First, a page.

4.2.1 Mathematical Model: Pre-Deposition

Consider the pre-deposition step. The wafer is placed in an atmosphere in which dopant atoms are deposited on the surface by a gas that bears the dopant atom. Let the concentration of dopant A at the surface be CAs, given in atoms per cm3. The surface concentration (Cas) will remain constant during the pre-deposition step. The value of CAs depends strongly on temperature and on the dopant. For example, Boron's value at 1223 K is 4.5 x 1020 atoms/cm3 and increases by about 35% as temperature is increased to 1423 K.

Referring to Figure 3-5, consider a control volume of thickness dx and length and depth of unit distance.



Fig 3-5. Diffusion Geometry.


The amount of A diffusing in at x is given by Fick's Law,

and the amount of A diffusing out at x+Dx is

 

The difference is accumulated within the control volume and is given by

 

Dividing the above by dx and then taking the limit as dx goes to zero, one gets the classical one dimensional transient diffusion equation shown below.

                                              (3-7)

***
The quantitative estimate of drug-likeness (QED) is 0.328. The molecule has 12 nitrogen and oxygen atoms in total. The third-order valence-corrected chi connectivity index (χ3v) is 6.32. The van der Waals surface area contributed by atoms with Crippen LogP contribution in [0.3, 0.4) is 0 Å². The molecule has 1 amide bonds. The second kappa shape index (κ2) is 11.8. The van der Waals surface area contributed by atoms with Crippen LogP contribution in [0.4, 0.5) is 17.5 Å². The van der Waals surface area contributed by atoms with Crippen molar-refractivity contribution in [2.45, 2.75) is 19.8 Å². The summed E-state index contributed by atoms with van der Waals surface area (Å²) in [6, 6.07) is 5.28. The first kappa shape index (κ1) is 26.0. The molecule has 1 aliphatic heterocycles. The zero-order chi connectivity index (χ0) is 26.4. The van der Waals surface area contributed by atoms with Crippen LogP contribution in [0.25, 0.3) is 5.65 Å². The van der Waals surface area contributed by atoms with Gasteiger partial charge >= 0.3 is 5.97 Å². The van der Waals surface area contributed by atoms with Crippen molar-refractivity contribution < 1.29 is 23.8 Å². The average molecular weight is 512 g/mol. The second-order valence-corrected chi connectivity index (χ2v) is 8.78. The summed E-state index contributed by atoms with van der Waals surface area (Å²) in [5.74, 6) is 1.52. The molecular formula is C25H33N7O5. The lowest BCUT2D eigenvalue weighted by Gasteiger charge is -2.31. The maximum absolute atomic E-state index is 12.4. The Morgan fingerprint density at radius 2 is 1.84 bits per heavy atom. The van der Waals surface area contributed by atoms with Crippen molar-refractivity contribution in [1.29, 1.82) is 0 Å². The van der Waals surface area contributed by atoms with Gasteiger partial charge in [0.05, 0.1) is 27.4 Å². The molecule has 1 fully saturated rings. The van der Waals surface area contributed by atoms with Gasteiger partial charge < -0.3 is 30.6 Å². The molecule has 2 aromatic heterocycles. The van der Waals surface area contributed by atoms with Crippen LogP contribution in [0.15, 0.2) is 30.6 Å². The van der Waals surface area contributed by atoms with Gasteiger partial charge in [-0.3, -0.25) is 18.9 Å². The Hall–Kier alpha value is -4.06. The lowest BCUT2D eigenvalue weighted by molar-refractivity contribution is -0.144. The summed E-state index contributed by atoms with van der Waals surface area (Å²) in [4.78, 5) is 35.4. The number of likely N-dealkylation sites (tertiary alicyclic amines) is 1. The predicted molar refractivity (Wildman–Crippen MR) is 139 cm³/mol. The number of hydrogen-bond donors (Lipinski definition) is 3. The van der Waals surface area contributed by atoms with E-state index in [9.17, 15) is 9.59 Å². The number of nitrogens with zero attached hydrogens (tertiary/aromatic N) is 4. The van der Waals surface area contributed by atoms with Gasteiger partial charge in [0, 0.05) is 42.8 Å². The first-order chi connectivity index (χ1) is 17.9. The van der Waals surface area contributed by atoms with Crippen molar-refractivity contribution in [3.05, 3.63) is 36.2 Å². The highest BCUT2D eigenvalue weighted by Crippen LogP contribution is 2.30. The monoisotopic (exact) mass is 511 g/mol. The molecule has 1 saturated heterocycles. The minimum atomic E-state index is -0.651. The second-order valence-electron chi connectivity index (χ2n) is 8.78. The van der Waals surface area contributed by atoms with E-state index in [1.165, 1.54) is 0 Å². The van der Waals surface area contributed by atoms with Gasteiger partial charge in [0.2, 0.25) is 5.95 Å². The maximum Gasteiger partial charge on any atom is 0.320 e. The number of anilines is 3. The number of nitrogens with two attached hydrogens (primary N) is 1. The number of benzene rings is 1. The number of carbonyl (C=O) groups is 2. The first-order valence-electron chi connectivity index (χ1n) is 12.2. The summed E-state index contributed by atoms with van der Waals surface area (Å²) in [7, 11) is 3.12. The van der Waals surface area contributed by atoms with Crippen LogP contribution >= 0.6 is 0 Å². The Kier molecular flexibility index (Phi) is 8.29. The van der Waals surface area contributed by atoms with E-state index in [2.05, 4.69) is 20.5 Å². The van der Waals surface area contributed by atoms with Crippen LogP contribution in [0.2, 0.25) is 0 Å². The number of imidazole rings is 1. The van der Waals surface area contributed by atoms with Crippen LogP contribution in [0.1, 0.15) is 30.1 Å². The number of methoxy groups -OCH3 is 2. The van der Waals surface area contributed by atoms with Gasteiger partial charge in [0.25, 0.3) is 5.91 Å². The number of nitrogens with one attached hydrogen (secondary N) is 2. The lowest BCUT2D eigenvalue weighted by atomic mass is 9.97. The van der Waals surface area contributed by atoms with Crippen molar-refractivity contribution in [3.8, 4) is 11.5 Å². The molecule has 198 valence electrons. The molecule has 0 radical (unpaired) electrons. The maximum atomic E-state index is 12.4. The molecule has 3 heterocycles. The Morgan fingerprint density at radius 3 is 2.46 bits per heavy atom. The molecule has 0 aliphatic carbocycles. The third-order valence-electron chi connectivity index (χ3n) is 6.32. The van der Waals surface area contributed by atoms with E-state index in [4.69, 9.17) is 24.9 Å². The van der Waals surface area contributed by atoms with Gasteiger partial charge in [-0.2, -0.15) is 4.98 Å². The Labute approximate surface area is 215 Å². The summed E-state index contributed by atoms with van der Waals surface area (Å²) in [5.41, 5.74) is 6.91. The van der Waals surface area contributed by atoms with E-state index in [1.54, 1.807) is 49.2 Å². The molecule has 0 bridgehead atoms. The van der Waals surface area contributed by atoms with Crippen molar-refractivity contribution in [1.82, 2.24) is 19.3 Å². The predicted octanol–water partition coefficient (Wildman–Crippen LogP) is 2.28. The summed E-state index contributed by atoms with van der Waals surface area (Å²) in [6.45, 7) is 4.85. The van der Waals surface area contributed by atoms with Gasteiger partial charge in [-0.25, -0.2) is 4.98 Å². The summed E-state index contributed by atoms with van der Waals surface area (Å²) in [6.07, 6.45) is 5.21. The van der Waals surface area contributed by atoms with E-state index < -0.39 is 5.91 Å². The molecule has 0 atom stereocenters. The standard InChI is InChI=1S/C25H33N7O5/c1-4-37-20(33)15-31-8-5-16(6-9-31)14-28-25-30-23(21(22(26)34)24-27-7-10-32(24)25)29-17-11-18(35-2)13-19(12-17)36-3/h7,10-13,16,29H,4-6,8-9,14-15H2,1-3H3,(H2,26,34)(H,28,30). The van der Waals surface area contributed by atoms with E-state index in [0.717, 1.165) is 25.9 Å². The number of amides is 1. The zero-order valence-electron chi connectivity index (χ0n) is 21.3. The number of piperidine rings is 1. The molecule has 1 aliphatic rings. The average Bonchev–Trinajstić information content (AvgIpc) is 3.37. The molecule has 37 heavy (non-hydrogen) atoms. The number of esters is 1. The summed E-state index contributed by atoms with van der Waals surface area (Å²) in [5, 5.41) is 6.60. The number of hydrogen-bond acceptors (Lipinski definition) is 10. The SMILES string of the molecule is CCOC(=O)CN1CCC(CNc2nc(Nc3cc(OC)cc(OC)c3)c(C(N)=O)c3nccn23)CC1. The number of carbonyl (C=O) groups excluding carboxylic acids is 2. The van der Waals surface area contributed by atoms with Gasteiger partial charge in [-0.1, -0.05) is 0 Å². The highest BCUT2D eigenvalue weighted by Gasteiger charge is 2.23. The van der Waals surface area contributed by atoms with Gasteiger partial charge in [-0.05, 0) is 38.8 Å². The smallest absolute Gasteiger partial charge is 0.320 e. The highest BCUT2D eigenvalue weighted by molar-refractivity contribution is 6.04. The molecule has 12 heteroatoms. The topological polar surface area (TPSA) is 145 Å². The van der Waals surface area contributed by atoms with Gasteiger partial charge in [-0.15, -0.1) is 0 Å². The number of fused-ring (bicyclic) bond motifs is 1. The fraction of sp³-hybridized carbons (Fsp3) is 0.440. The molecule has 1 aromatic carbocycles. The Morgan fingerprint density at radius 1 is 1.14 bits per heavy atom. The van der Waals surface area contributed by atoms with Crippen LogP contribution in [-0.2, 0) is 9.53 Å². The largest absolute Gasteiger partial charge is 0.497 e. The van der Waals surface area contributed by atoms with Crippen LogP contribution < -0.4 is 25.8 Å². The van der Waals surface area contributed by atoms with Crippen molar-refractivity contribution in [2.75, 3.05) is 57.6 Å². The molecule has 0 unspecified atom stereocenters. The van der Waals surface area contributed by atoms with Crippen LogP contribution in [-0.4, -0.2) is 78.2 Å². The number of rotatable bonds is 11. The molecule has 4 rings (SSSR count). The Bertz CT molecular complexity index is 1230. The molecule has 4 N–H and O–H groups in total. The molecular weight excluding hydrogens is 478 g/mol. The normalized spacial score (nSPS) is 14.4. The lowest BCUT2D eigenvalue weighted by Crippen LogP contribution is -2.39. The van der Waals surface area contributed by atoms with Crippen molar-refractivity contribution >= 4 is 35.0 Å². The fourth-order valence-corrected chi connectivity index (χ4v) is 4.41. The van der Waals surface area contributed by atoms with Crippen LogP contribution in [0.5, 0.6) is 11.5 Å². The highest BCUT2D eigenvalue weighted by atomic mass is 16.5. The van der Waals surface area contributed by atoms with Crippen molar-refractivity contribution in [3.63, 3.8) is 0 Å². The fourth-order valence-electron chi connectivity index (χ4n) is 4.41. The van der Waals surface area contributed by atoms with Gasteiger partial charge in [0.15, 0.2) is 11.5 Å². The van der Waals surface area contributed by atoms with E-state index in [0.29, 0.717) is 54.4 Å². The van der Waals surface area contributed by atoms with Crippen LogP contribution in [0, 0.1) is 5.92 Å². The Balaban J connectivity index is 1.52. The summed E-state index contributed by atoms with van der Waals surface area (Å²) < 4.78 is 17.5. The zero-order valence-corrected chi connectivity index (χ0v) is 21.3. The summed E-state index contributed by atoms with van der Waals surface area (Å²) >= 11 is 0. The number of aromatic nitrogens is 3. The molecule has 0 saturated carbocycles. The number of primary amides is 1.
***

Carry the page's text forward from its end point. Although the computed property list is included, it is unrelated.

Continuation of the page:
The above is a partial differential equation whose solution depends on the boundary conditions we impose. When we maintain a constant surface concentration of CAs during pre-deposition, the following boundary values are applicable.

                                (3-8)

 

The first two equations above state that the surface concentration and concentration far-far away from the surface are constant values. The distance of infinity is not to be interpreted literally; instead one visualizes any distance farther than the region wherein concentration changes as being infinite distance. For example, in Figure 3-3 and 3-4, a distance of 2 µm can be treated as infinite distance within the time frame considered. The third condition imposed above is the initial condition, namely the concentration profile within the wafer before the pre-deposition was initiated. Here the statement is to be taken as the wafer having a constant dopant concentration of CA0. In many practical applications, CA0 will be zero. Here, we will use a variable in our formulation to maintain a greater level of generality.

The solution to Equation (3-7) subjected to boundary conditions in (3-8) is given below.

                                              (3-9)

 

The abbreviation "erf" refers to error function. Error function of a variable y is defined as:

                                              (3-10)

 

As shown in Figure 3-6, error function increases monotonically from 0 to 1 as its argument increases; it is essentially 1 when argument is 2. Error function is an odd function, meaning that its value when its argument is negative is negative. that is: erf(-y) = - erf(y).



Figure 3-6 Error Function Values